|By: Paul S. Cilwa||Viewed: 2/28/2020
|Topics/Keywords: #AmericanSignLanguage #WordsApart #Writing||Page Views: 1392|
|How I came to write Words Apart.|
Writing a novel constitutes a lot of hard work. Starting a novel is even tougher, because the writer anticipates all that work coming up ahead. It can be even more difficult if the previous novel hasn't yet sold. Still…a writer must write, and I've had a story I've been waiting to tell for the last 14 years. It's about a Deaf lawyer and a chimp that have learned sign language, and how the two of them together come to learn the true meaning of humanity.
About 14 years ago, while I was still writing Midnight Harvest, I took my kids to the National Zoo in Washington. It was a rainy Wednesday, and the place was almost deserted; far more animals were present than humans. The primate house is enclosed and has a great area in the middle surrounded by the glass-walled cages. The only other visitor was a woman sitting on a bench, making odd motions with her arms. The orangutan on the other side of the glass watched her intently, then made gestures of his own. I had seen enough Deaf people in Georgetown (Gallaudet University is there) to know I was watching two beings communicate in ASL (American Sign Language). I knew about the experiments with Washoe the chimp and Koko the gorilla, but this orang seemed to be an ordinary primate in an ordinary zoo.
I asked the woman what was going on. It seems she was a teacher at Gallaudet who had no classes Wednesdays, so she spent those days at the zoo. She said the zookeepers, who had also read about Washoe and Koko, had taken it on themselves to learn a few ASL signs and then to try and pass them on to the caged primates. The original experiments were based on the assumption that other primates have no language of their own, and therefore must be taught from infancy if the experiment is to be a success. If this premise were correct, the zookeepers should have been unsuccessful—but they weren't!
The primates appeared to grasp the notion of language immediately, and learned as fast as the zookeepers could teach them. Of course, the keepers were not fluent in ASL and their time was limited. Still, the apes learned how to ask for specific snacks and request favorite TV shows. (The zoo keeps TV sets outside each cage; apes go crazy without something to occupy their minds.) And the orang befriended by the teacher from Gallaudet looked forward to her visits—he knew Wednesday was the day after the Tuesday night TV shows. The teacher was trying to explain the concept of naming days of the week to him, but so far he hadn't quite been able to grasp that point.
Let me tell you, dear reader, I was at once excited and horrified. In a totally casual and unexpected manner, I had come face to face with proof that my species is not the only intelligent one on Earth (something I was dealing with theoretically in my novel of alien abductions). On the other hand, that meant that several thousand innocent and intelligent beings are imprisoned in zoos with no hope of parole and no understanding of why they are so incarcerated.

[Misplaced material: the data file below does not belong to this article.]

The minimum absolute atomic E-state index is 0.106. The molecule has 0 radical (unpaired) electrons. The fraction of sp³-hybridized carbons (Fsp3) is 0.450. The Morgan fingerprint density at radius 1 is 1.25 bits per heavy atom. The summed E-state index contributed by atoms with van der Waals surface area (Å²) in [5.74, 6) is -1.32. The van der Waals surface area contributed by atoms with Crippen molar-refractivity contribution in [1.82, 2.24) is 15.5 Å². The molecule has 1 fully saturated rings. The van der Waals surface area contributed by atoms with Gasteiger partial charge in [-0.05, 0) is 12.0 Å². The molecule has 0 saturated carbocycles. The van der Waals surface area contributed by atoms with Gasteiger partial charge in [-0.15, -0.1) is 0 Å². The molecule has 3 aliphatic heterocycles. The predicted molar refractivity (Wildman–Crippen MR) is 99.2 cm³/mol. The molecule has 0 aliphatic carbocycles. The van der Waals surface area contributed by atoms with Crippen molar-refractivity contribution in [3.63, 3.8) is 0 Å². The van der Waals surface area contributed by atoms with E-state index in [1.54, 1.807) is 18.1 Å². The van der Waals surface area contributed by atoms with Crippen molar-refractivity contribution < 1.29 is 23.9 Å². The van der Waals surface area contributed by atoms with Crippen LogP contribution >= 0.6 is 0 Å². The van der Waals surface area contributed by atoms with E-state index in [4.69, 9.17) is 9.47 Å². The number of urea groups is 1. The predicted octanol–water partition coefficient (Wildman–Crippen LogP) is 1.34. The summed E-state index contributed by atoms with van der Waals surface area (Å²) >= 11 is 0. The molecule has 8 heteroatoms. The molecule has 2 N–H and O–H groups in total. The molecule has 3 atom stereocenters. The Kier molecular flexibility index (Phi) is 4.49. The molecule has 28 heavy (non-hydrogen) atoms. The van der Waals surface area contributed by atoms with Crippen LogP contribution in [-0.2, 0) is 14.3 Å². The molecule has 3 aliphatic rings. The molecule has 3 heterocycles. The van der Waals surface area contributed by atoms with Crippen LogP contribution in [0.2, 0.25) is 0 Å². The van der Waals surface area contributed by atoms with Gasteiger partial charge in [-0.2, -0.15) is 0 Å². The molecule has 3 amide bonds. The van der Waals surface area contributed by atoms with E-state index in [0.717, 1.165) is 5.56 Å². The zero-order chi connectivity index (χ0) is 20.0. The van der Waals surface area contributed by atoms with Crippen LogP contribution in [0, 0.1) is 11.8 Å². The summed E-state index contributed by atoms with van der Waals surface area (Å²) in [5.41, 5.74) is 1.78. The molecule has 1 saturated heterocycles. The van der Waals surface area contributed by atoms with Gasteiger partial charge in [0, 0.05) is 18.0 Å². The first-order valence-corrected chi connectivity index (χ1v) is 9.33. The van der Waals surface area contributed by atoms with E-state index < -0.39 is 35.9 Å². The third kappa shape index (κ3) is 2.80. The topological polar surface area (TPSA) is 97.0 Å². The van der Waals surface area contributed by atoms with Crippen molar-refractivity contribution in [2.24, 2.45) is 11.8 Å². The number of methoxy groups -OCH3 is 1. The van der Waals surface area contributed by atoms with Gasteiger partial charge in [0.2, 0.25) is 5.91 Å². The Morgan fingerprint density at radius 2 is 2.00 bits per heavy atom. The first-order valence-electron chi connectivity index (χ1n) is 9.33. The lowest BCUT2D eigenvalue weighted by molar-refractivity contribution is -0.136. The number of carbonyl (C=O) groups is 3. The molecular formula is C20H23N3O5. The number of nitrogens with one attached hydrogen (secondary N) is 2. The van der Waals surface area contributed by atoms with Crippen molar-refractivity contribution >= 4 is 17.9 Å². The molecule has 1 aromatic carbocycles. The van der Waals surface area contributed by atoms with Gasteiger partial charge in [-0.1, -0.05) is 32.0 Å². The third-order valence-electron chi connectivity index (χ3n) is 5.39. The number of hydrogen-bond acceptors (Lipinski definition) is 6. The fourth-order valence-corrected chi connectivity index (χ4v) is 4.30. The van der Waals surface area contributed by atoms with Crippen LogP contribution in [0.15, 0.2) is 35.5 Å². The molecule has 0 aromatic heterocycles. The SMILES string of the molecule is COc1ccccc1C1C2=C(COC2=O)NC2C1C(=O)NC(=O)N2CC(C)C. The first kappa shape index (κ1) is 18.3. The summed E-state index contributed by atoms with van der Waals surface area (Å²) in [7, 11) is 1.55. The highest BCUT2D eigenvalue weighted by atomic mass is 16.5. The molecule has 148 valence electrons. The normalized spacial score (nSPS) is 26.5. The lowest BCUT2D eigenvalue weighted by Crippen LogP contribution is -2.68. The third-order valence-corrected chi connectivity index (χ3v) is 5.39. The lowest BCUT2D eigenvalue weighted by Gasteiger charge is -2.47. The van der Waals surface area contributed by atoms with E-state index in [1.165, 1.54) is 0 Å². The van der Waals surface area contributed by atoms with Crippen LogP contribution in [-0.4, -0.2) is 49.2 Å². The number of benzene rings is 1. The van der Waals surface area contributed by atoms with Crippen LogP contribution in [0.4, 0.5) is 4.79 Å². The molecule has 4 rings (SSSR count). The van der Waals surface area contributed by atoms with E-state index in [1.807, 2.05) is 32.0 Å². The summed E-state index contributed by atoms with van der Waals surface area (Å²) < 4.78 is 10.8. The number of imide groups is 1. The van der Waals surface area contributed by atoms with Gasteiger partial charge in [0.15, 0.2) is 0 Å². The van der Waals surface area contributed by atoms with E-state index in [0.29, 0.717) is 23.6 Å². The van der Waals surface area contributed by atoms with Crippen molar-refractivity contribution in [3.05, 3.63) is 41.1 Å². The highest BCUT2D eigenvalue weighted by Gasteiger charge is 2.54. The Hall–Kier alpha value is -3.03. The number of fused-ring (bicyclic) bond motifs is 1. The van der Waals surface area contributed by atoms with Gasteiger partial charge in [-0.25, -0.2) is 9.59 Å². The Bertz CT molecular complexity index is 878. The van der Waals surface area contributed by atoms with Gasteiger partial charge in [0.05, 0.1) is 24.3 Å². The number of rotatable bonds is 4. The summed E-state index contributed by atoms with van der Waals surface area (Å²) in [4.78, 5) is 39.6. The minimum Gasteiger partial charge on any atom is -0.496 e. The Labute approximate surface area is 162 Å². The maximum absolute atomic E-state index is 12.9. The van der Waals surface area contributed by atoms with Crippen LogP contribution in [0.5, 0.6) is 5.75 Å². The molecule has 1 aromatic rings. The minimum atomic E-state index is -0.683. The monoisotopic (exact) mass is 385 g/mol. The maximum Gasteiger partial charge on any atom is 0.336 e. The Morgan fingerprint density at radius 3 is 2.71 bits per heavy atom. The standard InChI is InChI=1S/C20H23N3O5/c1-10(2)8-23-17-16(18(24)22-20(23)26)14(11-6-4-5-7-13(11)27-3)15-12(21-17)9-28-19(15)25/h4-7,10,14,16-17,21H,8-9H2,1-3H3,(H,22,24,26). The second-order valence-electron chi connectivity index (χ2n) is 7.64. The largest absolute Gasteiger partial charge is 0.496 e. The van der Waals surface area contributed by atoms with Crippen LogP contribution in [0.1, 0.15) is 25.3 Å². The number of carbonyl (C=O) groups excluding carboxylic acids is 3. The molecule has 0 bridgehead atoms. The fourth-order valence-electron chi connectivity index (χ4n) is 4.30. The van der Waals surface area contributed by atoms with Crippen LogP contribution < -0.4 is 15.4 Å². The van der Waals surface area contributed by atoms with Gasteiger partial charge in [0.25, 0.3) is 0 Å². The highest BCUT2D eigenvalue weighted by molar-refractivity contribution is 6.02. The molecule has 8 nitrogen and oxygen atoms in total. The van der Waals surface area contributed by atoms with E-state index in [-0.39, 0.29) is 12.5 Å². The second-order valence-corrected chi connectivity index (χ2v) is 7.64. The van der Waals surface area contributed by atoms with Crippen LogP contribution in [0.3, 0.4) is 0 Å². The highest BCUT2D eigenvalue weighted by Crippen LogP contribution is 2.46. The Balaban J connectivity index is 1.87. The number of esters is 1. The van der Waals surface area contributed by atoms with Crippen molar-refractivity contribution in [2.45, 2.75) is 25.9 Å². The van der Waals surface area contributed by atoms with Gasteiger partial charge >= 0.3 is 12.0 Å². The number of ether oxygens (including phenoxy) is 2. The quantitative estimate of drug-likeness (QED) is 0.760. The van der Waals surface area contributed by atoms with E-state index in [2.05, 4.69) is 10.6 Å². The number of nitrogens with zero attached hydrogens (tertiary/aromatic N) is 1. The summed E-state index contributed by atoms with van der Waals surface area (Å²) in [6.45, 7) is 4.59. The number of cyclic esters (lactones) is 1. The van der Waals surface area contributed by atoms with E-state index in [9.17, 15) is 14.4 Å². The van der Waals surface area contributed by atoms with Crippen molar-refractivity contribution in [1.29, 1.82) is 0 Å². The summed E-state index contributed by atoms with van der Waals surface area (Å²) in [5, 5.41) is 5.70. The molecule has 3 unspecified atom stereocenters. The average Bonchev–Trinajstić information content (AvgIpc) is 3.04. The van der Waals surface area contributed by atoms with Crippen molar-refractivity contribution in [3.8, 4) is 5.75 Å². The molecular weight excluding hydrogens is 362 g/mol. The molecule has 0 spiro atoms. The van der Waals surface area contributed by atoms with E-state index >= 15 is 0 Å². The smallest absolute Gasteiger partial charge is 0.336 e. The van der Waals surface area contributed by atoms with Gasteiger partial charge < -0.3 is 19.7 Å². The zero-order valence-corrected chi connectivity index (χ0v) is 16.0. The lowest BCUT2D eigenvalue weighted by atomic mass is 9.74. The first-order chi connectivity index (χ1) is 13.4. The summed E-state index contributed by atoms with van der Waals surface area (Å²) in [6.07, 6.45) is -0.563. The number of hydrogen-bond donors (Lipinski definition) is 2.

I suppose if I were a political activist I'd have staged a demonstration. But as a writer, I felt the best way to bring this to the attention of the general public is to write a story so compelling that everyone will want to read it.
Early research including a visit to a home for retired primates near Tampa, Florida, where I saw many Signing chimpanzees and one Signing gorilla. Conditions were terrible; the cages were small, with no TV or toys. Almost all the animals there had been household pets whose owners had died. Most of the apes had succumbed to apathy or worse. By then I had learned a few Signs, though, and was able to greet two of the chimps and receive a return greeting. Most human facial expressions are similar to those of chimps; I wish you could have seen their gratitude at being acknowledged by someone, even for a few moments. I cried all the way back home.
Then I took a course in ASL. It is a fascinating language, quite unlike English in many ways. When you read in a report that Koko the gorilla signed, "Me want cat. Cat ball cat," you are reading a word-for-word translation of the Signs she used. This is like translating, "Mi muchacha bonita es simpática" as "My girl pretty is nice." In Spanish as in ASL, words are not placed in the same order as in English, making a too-accurate translation not accurate at all. Koko signs with grace and wit, and a true (as opposed to "accurate") translation of her signs would be more like, "I want my cat; she is like a fluffy ball." In the years since, Koko has been taught to read; she also understands spoken English, although she lacks the physical equipment to produce it. (Gorilla and chimp voice boxes are placed differently than ours, and they simply cannot make the sounds required for, say, English.) Magazine articles are pressured by religious conservatives to make the animals sound like animals, because they cannot accept the idea that we humans are not the only people on this planet. When the apes sound too smart, their funding is cut off.
In any case, suddenly today the name of the book came to me and I designed a cover, which helps me to focus. That's it, near the top of this page. As I write Words Apart, I'll post each chapter and I encourage anyone interested to read it as it comes out, reports mistakes and make suggestions.
I hope you enjoy reading it as much as I expect to enjoy writing it!